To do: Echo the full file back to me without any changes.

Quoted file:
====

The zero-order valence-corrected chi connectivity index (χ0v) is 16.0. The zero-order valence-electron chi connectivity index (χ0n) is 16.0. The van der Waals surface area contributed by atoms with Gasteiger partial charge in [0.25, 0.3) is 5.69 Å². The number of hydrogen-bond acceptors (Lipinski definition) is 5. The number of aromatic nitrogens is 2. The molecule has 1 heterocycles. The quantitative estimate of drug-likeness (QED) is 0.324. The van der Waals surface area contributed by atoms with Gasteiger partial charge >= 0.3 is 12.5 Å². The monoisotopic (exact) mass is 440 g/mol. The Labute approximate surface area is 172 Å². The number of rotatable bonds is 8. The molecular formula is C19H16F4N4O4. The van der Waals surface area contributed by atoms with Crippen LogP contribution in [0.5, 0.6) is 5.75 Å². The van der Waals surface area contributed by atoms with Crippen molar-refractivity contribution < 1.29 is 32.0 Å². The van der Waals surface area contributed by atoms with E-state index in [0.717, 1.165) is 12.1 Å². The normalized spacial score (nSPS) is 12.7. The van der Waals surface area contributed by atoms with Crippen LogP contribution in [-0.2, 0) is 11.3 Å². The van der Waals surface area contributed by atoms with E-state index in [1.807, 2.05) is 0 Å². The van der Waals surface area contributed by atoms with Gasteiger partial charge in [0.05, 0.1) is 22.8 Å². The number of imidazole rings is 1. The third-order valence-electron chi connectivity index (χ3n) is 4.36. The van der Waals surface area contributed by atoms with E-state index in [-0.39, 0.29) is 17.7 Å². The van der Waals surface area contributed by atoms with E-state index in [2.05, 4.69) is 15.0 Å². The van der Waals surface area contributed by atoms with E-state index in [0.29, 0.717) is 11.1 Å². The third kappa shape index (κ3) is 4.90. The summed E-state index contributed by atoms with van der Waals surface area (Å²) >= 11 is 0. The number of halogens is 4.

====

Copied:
The zero-order valence-corrected chi connectivity index (χ0v) is 16.0. The zero-order valence-electron chi connectivity index (χ0n) is 16.0. The van der Waals surface area contributed by atoms with Gasteiger partial charge in [0.25, 0.3) is 5.69 Å². The number of hydrogen-bond acceptors (Lipinski definition) is 5. The number of aromatic nitrogens is 2. The molecule has 1 heterocycles. The quantitative estimate of drug-likeness (QED) is 0.324. The van der Waals surface area contributed by atoms with Gasteiger partial charge >= 0.3 is 12.5 Å². The monoisotopic (exact) mass is 440 g/mol. The Labute approximate surface area is 172 Å². The number of rotatable bonds is 8. The molecular formula is C19H16F4N4O4. The van der Waals surface area contributed by atoms with Crippen LogP contribution in [0.5, 0.6) is 5.75 Å². The van der Waals surface area contributed by atoms with Crippen molar-refractivity contribution < 1.29 is 32.0 Å². The van der Waals surface area contributed by atoms with E-state index in [0.717, 1.165) is 12.1 Å². The normalized spacial score (nSPS) is 12.7. The van der Waals surface area contributed by atoms with Crippen LogP contribution in [-0.2, 0) is 11.3 Å². The van der Waals surface area contributed by atoms with E-state index in [1.807, 2.05) is 0 Å². The van der Waals surface area contributed by atoms with Gasteiger partial charge in [0.05, 0.1) is 22.8 Å². The number of imidazole rings is 1. The third-order valence-electron chi connectivity index (χ3n) is 4.36. The van der Waals surface area contributed by atoms with E-state index in [-0.39, 0.29) is 17.7 Å². The van der Waals surface area contributed by atoms with E-state index in [2.05, 4.69) is 15.0 Å². The van der Waals surface area contributed by atoms with E-state index in [0.29, 0.717) is 11.1 Å². The third kappa shape index (κ3) is 4.90. The summed E-state index contributed by atoms with van der Waals surface area (Å²) >= 11 is 0. The number of halogens is 4.